Don't underpay assistants
A powerful government-led group has urged schools to stop paying teaching assistants as little as 15p an hour extra to cover lessons.
The move follows revelations in The TES that the new grade of teaching assistants are only being paid more for time they spend standing in front of a class, rather than a higher salary.
Guidance sent to schools warns headteachers against only paying by the hour as the practice risks jeopardising workforce reform. It says the "casual arrangements" are not in line with the workforce deal. Up to 14,000 higher-level teaching assistants are expected to be trained by September to give teachers at least one half-day a week outside the classroom for marking and preparation.
They are seen as central to the success of the workforce agreement. Unison, the biggest school support staff union, said some assistants receive just Pounds 3.50 an hour more for taking lessons, although The TES found evidence of as little as 15p extra being paid.
Now the workforce agreement monitoring group, drawn from the Department for Education and Skills, Welsh assembly and most teacher unions, has said in its guidance: "This approach risks undermining the professional status of those meeting the HLTA standards."
It says that higher-level assistants will only be effective if their pay properly rewards their new responsibilities - and warns schools against only paying them extra by the hour.
Bruni de la Motte, a Unison education officer, said: "The extra responsibilities put on the shoulders of HLTAs should be reflected in their pay - and not just for the hour or so that they spend covering a class.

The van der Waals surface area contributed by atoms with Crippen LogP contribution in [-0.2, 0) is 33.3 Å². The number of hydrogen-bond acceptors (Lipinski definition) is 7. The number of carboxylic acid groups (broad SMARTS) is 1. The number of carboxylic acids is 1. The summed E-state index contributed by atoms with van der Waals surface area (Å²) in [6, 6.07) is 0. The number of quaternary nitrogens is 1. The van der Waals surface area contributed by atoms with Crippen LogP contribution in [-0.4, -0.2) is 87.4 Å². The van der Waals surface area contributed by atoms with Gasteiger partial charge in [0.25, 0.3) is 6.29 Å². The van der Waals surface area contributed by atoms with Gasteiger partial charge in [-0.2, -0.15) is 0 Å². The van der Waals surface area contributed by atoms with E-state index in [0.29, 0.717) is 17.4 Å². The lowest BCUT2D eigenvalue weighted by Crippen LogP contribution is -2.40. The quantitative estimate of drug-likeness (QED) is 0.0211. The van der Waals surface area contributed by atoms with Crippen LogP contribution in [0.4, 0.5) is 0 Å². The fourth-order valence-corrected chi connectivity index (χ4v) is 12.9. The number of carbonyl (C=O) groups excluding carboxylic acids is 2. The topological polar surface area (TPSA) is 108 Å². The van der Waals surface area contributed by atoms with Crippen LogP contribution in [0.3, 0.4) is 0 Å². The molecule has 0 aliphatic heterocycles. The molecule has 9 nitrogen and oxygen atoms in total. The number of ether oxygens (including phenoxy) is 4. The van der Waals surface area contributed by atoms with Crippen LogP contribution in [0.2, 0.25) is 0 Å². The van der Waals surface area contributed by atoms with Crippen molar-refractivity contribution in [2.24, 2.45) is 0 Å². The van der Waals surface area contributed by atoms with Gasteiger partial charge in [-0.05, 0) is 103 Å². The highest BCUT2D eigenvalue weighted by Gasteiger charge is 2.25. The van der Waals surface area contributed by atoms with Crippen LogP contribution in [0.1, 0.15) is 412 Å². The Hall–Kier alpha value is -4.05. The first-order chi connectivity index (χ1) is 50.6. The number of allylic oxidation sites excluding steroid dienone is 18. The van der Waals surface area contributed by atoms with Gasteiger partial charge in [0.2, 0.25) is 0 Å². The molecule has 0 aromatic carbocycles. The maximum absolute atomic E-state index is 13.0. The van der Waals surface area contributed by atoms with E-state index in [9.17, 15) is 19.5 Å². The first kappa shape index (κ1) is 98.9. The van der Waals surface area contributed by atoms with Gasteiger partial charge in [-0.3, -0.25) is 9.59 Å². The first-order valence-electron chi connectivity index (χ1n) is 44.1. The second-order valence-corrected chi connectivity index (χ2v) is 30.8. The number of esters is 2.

Class cover is one of only 31 tasks HLTAs are supposed to be trained to do."
At present, individual schools and local councils draw up payscales for support staff. Unison has already told teaching assistants to refuse to cover classes when schools attempt to pay by the hour, jeopardising the chances of teachers getting their half-day a week of marking time by September.
The guidance from the monitoring group came as it emerged that higher-level assistants were likely to be asked to play a more prominent role the classroom.
The Teacher Training Agency, which became responsible for the in-service training of teaching assistants this year, said that new programmes will be developed to train a new breed of assistants who would specialise in particular subjects.
In a report, backed by unions and other education quangos, the agency recommends the creation of specialist higher-level assistants in subjects including maths and science, to give expert help to teachers.
Nick Brook, from the TTA, said that 400 higher-level assistants would start pilot courses in September to reach A-level standard in maths and science.
Courses in other subjects, including English, could follow next year.
The agency's interim plan for support staff also recommends that some get special training to support pupils who speak English as a second language.
Courses in information and communications technology and how to control badly behaved pupils should also be created for assistants, it said.
The main union representing assistants welcomed the agency's plan. "Any additional training is welcome if it is going to raise the status of teaching assistants," said Ms de la Motte.
"We would support, in principle, the creation of specialist teaching assistants in certain subjects, we don't see that as a threat or unnecessary burden to our members.
"But pay must match any extra responsibilities."